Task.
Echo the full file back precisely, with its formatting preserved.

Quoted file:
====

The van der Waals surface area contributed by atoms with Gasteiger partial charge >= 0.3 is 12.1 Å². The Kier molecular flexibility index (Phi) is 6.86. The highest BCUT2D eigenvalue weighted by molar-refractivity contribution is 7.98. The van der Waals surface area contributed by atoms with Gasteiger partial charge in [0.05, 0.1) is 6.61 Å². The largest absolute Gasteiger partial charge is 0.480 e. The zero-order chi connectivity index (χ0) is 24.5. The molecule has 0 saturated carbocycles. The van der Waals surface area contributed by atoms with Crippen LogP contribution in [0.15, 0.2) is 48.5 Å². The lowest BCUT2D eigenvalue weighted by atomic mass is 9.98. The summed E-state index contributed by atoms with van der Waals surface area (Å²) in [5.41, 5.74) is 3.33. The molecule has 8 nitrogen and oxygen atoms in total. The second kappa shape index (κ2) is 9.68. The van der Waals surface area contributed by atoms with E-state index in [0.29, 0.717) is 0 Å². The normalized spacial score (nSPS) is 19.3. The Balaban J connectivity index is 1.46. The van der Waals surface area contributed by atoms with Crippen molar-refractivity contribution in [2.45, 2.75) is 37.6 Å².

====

The van der Waals surface area contributed by atoms with Gasteiger partial charge >= 0.3 is 12.1 Å². The Kier molecular flexibility index (Phi) is 6.86. The highest BCUT2D eigenvalue weighted by molar-refractivity contribution is 7.98. The van der Waals surface area contributed by atoms with Gasteiger partial charge in [0.05, 0.1) is 6.61 Å². The largest absolute Gasteiger partial charge is 0.480 e. The zero-order chi connectivity index (χ0) is 24.5. The molecule has 0 saturated carbocycles. The van der Waals surface area contributed by atoms with Crippen LogP contribution in [0.15, 0.2) is 48.5 Å². The lowest BCUT2D eigenvalue weighted by atomic mass is 9.98. The summed E-state index contributed by atoms with van der Waals surface area (Å²) in [5.41, 5.74) is 3.33. The molecule has 8 nitrogen and oxygen atoms in total. The second kappa shape index (κ2) is 9.68. The van der Waals surface area contributed by atoms with E-state index in [0.29, 0.717) is 0 Å². The normalized spacial score (nSPS) is 19.3. The Balaban J connectivity index is 1.46. The van der Waals surface area contributed by atoms with Crippen molar-refractivity contribution in [2.45, 2.75) is 37.6 Å².